MaThRad Workshop discussion: Monte Carlo

On the 9th and 10th of February, the first MaThRad Clinical Workshop was held in London, where dozens of academics, from numerous disciplines, gathered to exchange ideas, learn about each other’s fields, and develop collaborative projects which MaThRad could undertake.

The first area of interdisciplinary projects is focused on Monte Carlo methods in both a mathematical and applied context.

Propagation of uncertainties

We wish to understand how uncertainty in the input data propagates through a Monte Carlo simulation and estimate the effect on the solution. This could be applicable to radiation  therapy (proton and photon) therapy clinics to develop site specific uncertainty models beyond range uncertainties and systematic and random  setup errors by quantifying the personalised impact of physical and biological uncertainties in customising radiotherapy treatment planning – uncertainty-driven treatment personalisation.

Speed up Monte Carlo codes

The existing fast Monte Carlo codes are not fast enough for advanced optimisation in treatment planning, such as 4D robust optimisation and linear-energy-transfer (LET) guided robust optimisation (for on-the-day adaptation of treatment). A potential solution might be to consider AI at the level of particle transport. This can potentially improve prospective planning, as the faster simulation time would allow the clinician to account for expected anatomy changes, translations/rotations, and range uncertainty in their simulation. Additionally, this may enable a fast review and dosimetric assessment of online imaging in radiotherapy.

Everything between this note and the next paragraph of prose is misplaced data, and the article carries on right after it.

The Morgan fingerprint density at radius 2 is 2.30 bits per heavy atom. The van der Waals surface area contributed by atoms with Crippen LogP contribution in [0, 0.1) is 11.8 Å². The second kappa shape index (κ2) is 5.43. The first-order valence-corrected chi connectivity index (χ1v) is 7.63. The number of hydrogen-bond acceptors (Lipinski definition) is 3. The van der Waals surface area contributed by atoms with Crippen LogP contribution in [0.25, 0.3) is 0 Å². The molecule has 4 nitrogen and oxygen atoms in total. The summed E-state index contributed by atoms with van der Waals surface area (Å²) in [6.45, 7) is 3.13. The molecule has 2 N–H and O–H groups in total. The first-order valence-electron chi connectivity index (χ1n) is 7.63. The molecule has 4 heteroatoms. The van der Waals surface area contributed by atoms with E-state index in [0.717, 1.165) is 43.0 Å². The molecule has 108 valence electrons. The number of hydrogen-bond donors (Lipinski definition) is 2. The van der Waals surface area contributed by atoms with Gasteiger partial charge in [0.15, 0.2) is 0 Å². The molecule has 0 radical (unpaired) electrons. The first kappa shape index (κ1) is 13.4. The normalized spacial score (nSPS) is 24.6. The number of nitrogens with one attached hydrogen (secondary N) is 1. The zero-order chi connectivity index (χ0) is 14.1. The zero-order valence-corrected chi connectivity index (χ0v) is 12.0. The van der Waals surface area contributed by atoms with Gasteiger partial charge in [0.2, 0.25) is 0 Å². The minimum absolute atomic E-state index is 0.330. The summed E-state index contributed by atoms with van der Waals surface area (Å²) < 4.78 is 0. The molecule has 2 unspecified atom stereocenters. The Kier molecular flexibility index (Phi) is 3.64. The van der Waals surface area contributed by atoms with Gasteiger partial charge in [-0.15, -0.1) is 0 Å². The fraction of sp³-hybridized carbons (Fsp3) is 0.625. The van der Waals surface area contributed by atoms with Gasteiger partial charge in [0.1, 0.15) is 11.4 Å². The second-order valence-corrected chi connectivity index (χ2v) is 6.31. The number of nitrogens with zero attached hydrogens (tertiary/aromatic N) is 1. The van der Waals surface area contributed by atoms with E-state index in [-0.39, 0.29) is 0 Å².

Many of the current simulation methods in commercial treatment planning systems only transport primary particles. We would aim to develop a complete Monte Carlo simulation that accounts for these secondary particles (such as gamma rays and neutrons generated in nonelastic collisions) in the dose calculation. The goal would be to compare this complete simulation to primary particle only model and determine if there is a significant difference in the calculations. This would potentially increase the accuracy of the treatment planning and reduce the risk of secondary cancers. Additionally, as these secondary particles are detectable as they exit the patient, it would allow us to verify and validate the Monte Carlo simulations.

Cross-reference Monte-Carlo simulations

As mentioned above, we wish to expand the scope of the current Monte Carlo simulators to account for secondary particles (such as gamma rays generated in nonelastic collisions) in the dose calculation. However, in the context of proton and heavy ions-based patient radiotherapy treatments, these secondary particles are potentially detectable as they exit the body. In principle, this would allow us to independently verify the position of energy deposition and total radiation dose.

However, the gamma rays generated by nonelastic collisions are rare events, and thus to maximise the efficiency of data collection, radiation detectors must be placed in optimal positions. This could be the focus of another project which would assimilate the beam parameters and detector data, with the Monte Carlo simulation to optimise the position.

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